The mayors of two Baltic states, Estonia and Finland, decided to join their efforts in an environmental campaign against marine litter. The municipalities in Tallinn, Helsinki and Turku called the residents to back that useful initiative.
Three cities in Estonia and Finland have issued a call for all municipalities on the shores of the Baltic Sea to join a shore cleanup action on May 4 this year. Thanks to the local authorities, residents will be provided information about the threats jeopardizing the Baltic Sea, as well as improving general environmental awareness.
Mayor of Tallinn Taavi Aas, Mayor of Helsinki Jan Vapaavuori and Mayor of Turku Minna Arve reiterated in their joint call that waste washed into the sea from the shore makes up almost 80 percent of marine debris.
Marine litter poses a threat to the ecosystem because of the very slow rate of degradation of most marine litter items. The plastic bottles, caps, straws and bags looks innocent but they are able to kill marine fauna. The plastic never completely degrades in the environment but divides into tiny pieces called microplastics. According to the multiple reports of the ecological organisations like Greenpeace, 9 of 10 seabirds have microplastics in their digestive system, which often causes their premature death.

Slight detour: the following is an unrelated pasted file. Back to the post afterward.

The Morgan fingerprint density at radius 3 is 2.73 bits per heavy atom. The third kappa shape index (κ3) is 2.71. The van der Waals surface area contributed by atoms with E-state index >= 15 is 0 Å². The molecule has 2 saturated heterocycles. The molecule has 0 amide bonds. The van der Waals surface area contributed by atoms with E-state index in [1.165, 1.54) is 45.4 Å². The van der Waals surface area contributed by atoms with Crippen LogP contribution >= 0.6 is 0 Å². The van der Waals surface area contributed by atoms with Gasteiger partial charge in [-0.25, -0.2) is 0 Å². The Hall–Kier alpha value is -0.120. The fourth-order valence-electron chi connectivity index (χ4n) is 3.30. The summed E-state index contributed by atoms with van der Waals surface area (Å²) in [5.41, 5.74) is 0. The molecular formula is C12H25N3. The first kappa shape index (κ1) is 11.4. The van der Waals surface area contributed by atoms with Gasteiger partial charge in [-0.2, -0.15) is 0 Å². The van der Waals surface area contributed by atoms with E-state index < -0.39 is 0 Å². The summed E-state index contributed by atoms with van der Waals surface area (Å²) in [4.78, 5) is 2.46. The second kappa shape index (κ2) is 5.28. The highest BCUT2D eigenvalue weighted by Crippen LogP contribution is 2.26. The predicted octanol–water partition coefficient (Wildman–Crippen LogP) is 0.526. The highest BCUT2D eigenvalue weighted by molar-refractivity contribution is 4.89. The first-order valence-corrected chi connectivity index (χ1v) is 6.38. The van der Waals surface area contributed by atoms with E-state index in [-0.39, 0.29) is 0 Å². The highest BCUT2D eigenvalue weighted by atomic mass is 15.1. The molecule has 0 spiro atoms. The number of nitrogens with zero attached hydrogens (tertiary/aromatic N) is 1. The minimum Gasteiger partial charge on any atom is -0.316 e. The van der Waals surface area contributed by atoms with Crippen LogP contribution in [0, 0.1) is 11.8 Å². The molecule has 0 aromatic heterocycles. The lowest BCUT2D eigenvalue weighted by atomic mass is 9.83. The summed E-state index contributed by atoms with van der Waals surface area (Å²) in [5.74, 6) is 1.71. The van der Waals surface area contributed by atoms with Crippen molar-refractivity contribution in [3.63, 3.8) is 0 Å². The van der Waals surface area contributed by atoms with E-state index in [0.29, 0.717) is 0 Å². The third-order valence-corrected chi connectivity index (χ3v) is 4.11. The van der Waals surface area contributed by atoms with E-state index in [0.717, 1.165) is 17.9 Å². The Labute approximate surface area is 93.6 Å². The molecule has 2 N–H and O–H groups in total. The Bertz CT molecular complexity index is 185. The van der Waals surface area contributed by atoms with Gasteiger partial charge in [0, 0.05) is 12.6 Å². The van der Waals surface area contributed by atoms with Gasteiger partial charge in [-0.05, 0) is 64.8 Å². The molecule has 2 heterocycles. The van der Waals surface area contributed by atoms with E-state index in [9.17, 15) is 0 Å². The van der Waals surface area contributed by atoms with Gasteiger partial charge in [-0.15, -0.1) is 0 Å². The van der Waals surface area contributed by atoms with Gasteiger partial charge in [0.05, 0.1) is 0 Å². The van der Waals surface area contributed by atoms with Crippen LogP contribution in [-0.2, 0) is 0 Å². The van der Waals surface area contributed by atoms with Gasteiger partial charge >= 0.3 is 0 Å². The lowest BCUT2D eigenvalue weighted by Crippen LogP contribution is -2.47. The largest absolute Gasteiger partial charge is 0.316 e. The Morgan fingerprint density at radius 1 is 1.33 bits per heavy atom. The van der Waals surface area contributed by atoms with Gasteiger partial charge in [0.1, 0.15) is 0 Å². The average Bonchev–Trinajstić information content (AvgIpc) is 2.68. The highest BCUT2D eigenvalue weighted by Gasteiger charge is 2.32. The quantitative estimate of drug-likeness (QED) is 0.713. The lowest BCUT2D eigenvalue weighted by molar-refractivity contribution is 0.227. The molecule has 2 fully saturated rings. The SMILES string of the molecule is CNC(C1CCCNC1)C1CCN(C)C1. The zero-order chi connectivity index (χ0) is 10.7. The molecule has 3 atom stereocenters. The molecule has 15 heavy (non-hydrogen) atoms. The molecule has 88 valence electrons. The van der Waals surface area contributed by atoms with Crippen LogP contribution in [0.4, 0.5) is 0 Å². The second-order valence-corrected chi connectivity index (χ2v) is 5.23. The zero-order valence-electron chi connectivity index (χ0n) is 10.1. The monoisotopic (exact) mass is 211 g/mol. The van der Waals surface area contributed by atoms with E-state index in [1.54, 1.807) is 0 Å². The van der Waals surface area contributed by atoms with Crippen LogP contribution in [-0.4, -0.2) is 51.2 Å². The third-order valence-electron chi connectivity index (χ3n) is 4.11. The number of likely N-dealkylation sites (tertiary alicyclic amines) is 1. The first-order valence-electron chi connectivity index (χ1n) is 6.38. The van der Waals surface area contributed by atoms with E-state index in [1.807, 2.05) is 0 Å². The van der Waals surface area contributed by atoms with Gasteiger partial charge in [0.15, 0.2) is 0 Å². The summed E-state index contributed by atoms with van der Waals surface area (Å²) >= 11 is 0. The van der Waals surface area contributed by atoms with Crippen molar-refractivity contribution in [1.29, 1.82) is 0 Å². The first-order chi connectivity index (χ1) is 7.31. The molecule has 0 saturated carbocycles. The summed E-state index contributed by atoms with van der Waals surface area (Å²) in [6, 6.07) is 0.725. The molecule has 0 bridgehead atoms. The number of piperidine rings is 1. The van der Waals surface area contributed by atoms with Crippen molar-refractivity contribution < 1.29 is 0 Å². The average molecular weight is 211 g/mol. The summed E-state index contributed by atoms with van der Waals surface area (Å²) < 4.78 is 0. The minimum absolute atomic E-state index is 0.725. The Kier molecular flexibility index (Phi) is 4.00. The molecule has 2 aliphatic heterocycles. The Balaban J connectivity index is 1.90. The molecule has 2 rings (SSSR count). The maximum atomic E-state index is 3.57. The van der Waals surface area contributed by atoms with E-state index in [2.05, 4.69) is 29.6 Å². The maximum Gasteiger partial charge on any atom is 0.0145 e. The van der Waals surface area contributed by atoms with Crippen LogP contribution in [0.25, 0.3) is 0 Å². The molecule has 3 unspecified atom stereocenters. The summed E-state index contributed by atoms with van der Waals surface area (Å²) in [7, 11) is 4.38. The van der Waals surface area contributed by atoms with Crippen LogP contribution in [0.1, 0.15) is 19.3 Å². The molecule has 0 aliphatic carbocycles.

“We are turning to the municipalities situated on the Baltic Sea with a proposal to stage a cleanup day on May 4, 2019 on the shores of the Baltic Sea, of a river flowing into the sea or a body of water connected with the sea, or to support the organization of a shore cleanup action staged by local residents,” the mayors’ statement reads.
The eco-initiative is not the first one for three Baltic cities. In 2006, Tallinn, Helsinki and Turku came up with the Baltic Sea Challenge, an initiative that has joined 270 municipalities, NGOs and other companies for clean up actions across the seashore. Since 2013, another shore cleanup action, Clean Beach, takes place regularly. The experts say the Saturday actions are the great opportunities to increase people’s awareness about Baltic Sea’s eco-issues.
The Russian city of St. Petersburg planned to hold its own cleanup action on the shore of the Baltic Sea two weeks after May 4th, the city site reports.